The Philadelphia Inquirer | by Joseph N. DiStefano
Amazon, the delivery, warehouse and Web services giant that made $1 billion a month in after-tax profits last year, is asking Delaware for a $4.5 million state taxpayer grant “to establish its operations in Wilmington.”
The Delaware Economic Development Authority’s Council on Development Finance plans to review a brief proposal for the Delaware Strategic Fund money on Monday.
Amazon already employs more than 2,500 full-timers — plus part-time and seasonal workers — at three Delaware sites: the company’s original East Coast warehouse on Delaware Route 273 near New Castle; its truck yard, also near New Castle; and its warehouse and delivery center in Middletown. The company operates extensive warehouse networks in upstate Pennsylvania and New Jersey.
Dermody Properties is the Nevada-based developer that built a one million-square-foot “LogistiCenter” for Amazon in Logan Township, Gloucester County, two years ago. It has applied to build a 5½-story, 3.83 million-square-foot LogistiCenter, with more than 900 trailer parking spaces and more than 1,900 for cars, on the 142-acre site of the former General Motors auto assembly plant on Boxwood Road west of Wilmington.
Amazon intends to occupy that center, according to two sources familiar with Amazon’s plans, who asked not to be identified because they had agreed not to talk about the project.
“Amazon is proud to call Delaware home,” and “we are constantly exploring new locations,” but “are not yet commenting on any specific operations plans in Delaware. Stay tuned,” Amazon spokeswoman Rachael Lighty said in an email. She did not address a question as to why the company wanted taxpayer assistance.
The site, which Dermody purchased in stages from local developer Harvey Hanna & Associates, is served by rail lines and borders Delaware 141, a four-lane divided highway less than five miles from I-95, I-295, I-495, the Port of Wilmington, and the twin Delaware Memorial Bridge spans to the New Jersey Turnpike.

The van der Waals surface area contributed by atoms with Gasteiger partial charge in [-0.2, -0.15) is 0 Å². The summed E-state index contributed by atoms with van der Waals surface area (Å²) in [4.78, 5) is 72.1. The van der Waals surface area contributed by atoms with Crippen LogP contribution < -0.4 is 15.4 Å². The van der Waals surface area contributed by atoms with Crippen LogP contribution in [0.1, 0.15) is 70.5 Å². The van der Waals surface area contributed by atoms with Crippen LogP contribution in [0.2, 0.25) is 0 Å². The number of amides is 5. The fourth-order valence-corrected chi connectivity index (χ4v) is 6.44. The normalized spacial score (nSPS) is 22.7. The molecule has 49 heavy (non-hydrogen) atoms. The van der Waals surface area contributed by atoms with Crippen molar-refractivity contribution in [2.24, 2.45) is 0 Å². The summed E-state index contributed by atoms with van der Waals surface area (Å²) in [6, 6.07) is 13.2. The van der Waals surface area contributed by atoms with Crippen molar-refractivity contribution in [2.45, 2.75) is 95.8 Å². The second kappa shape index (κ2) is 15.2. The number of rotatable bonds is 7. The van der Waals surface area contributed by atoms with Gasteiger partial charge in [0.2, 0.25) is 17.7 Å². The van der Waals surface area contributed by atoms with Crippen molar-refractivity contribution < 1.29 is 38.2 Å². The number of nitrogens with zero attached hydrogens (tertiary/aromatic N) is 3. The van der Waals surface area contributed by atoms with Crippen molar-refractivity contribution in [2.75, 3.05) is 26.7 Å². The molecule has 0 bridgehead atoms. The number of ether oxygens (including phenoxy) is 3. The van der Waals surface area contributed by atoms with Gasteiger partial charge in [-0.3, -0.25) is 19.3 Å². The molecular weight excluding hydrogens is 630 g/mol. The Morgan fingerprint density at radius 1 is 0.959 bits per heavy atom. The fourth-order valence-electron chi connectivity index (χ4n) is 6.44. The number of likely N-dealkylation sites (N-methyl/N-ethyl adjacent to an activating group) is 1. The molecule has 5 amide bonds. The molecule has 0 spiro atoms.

Dermody’s draft plan for the site, replacing Hanna’s proposal to build about half as much space, was filed with county officials by the Philadelphia-based Langan engineering firm in November, as noted by the Delaware Business Times, and has since been updated several times.
The company has collected economic development subsidies in a number of states, and built a string of upstate Pennsylvania warehouses — more than in any state except California — after Gov. Tom Corbett agreed not to force the company to pay sales taxes it had incurred before 2012.
General Motors laid off the last workers at the 142-acre General Motors property and shut the works in the late 2000s. Former Vice President Joe Biden, who in his six successful campaigns for a U.S. Senate seat from Delaware appealed for votes to United Auto Workers members at the plant, in 2009 returned to announce a government-funded project to turn it into an electric-car plant for Fisker Auto. That failed to materialize, costing the state $21 million and the federal government more than $150 million in useless public subsidies.
Hanna bought the derelict plant complex and spent several million dollars leveling the works. The firm filed plans to develop more than two million square feet of industrial space at the site, then sold the cleared ground to Dermody last year. The Hanna firm remains active performing “environmental remediation” at the site, company president Tom Hanna said.